Soriano will likely command a longer term deal than the Braves will be willing to offer. I won’t rule out the possibility of the Braves re-signing him, but I don’t think it’s likely. There’s zero chance he slips down to the type B status. I believe there’s no chance the Braves don’t offer him arbitration and collect the two draft picks. If Soriano accepts, he’ll likely make ~$9 million. Although this may have to be coupled with a corresponding move (trading a SP, specifically), I don’t think the Braves would feel too bad about paying Rafael Soriano $9 million for 1 year.
Mike Gonzalez – LHP (relief) Type A
Gonzo is basically in the exact same boat as Soriano. Probably seeking more years and dollars the Braves are willing to spend and there’s no possibility he drops to type B. Again, I don’t think there’s any chance the Braves pass on offering Gonzalez arbitration. I believe the organization would most likely be more willing to sign Gonzalez than Soriano, and I think they’ll at least attempt to sign one of them, but if they don’t they’ll happily accept their draft picks. Again, an arbitration raise for Mike Gonzalez isn’t something the Braves can’t handle, so the no-risk high reward decision to offer Gonzalez arbitration will be an easy one.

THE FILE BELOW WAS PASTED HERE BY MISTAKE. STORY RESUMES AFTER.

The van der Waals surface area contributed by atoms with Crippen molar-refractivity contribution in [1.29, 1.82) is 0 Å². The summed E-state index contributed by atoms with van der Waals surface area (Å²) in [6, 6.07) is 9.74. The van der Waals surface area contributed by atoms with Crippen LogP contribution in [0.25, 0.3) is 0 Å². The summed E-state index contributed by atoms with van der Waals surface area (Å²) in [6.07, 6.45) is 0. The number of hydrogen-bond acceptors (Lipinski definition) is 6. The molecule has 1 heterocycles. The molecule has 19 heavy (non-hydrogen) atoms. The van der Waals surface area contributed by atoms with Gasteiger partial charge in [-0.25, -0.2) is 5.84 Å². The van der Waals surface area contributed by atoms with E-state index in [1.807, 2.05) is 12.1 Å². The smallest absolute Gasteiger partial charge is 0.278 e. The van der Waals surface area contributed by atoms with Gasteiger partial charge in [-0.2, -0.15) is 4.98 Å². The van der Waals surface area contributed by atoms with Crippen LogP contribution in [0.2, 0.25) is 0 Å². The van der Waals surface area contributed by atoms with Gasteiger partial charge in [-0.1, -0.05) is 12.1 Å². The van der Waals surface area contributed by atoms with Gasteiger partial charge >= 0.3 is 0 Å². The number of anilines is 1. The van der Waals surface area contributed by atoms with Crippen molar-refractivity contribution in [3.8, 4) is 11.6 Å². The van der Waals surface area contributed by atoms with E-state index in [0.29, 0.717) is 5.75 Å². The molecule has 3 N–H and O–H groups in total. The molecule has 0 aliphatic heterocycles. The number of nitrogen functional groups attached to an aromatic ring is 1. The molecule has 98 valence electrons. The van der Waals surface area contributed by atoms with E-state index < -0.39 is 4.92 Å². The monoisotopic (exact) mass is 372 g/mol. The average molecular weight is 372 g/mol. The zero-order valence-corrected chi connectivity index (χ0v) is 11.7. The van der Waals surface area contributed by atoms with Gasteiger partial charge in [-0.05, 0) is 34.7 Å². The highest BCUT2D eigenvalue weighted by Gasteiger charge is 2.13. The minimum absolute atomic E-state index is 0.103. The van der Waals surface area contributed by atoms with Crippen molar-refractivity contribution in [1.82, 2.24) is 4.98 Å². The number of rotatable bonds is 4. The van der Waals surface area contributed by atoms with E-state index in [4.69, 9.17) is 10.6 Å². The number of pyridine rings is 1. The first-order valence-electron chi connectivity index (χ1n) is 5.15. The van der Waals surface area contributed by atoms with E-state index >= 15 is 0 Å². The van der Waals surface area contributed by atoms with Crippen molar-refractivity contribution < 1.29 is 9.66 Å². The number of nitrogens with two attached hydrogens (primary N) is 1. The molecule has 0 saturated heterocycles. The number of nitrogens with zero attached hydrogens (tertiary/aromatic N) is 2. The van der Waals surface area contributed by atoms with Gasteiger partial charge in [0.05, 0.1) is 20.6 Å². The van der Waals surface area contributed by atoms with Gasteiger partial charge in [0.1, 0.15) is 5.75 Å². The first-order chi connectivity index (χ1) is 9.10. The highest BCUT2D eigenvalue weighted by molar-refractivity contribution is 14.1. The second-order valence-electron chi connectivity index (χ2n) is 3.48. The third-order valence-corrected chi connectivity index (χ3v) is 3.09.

Adam LaRoche – 1B/DH Type B
LaRoche, who the Braves acquired for Casey Kotchman at the non-waiver trade deadline, has boosted his Elias ranking up to type B on account of his stellar performance in a Braves uniform, hitting .345/.421/.586 with 8 HR. LaRoche highlights the group of free agent 1B on the market this off-season, so he’ll likely look to exploit that and land a big deal. The Braves most likely won’t be able to–or desire to–meet his demands. Again, I don’t think there’s a chance the Braves pass on offering him arbitration. And while they could also handle having LaRoche accept, there’s virtually zero chance he will. So the Braves will most likely get a draft pick out of this one. There’s a chance LaRoche will slip back into the “just missed Type B category”. In that case, no point in offering LaRoche arbitration.